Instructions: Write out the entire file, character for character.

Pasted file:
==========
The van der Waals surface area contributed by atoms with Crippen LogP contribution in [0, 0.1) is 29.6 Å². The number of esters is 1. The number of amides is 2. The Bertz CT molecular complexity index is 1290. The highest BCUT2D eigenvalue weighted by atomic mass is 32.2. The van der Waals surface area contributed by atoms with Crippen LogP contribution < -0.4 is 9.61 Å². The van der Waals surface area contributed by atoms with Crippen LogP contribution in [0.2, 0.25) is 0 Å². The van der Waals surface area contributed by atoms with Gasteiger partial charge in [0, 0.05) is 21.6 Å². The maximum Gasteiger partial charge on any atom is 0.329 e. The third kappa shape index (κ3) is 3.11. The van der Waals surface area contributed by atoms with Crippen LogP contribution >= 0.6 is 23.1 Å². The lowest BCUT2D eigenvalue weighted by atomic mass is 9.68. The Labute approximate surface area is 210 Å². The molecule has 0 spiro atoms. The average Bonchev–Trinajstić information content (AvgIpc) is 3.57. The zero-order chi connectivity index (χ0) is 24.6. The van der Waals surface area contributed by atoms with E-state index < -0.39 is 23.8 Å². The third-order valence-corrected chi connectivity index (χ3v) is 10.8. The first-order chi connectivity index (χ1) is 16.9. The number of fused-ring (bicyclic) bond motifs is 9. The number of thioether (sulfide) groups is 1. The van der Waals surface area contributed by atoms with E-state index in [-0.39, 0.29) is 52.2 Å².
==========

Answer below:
The van der Waals surface area contributed by atoms with Crippen LogP contribution in [0, 0.1) is 29.6 Å². The number of esters is 1. The number of amides is 2. The Bertz CT molecular complexity index is 1290. The highest BCUT2D eigenvalue weighted by atomic mass is 32.2. The van der Waals surface area contributed by atoms with Crippen LogP contribution < -0.4 is 9.61 Å². The van der Waals surface area contributed by atoms with Crippen LogP contribution in [0.2, 0.25) is 0 Å². The van der Waals surface area contributed by atoms with Gasteiger partial charge in [0, 0.05) is 21.6 Å². The maximum Gasteiger partial charge on any atom is 0.329 e. The third kappa shape index (κ3) is 3.11. The van der Waals surface area contributed by atoms with Crippen LogP contribution >= 0.6 is 23.1 Å². The lowest BCUT2D eigenvalue weighted by atomic mass is 9.68. The Labute approximate surface area is 210 Å². The molecule has 0 spiro atoms. The average Bonchev–Trinajstić information content (AvgIpc) is 3.57. The zero-order chi connectivity index (χ0) is 24.6. The van der Waals surface area contributed by atoms with E-state index < -0.39 is 23.8 Å². The third-order valence-corrected chi connectivity index (χ3v) is 10.8. The first-order chi connectivity index (χ1) is 16.9. The number of fused-ring (bicyclic) bond motifs is 9. The number of thioether (sulfide) groups is 1. The van der Waals surface area contributed by atoms with E-state index in [-0.39, 0.29) is 52.2 Å².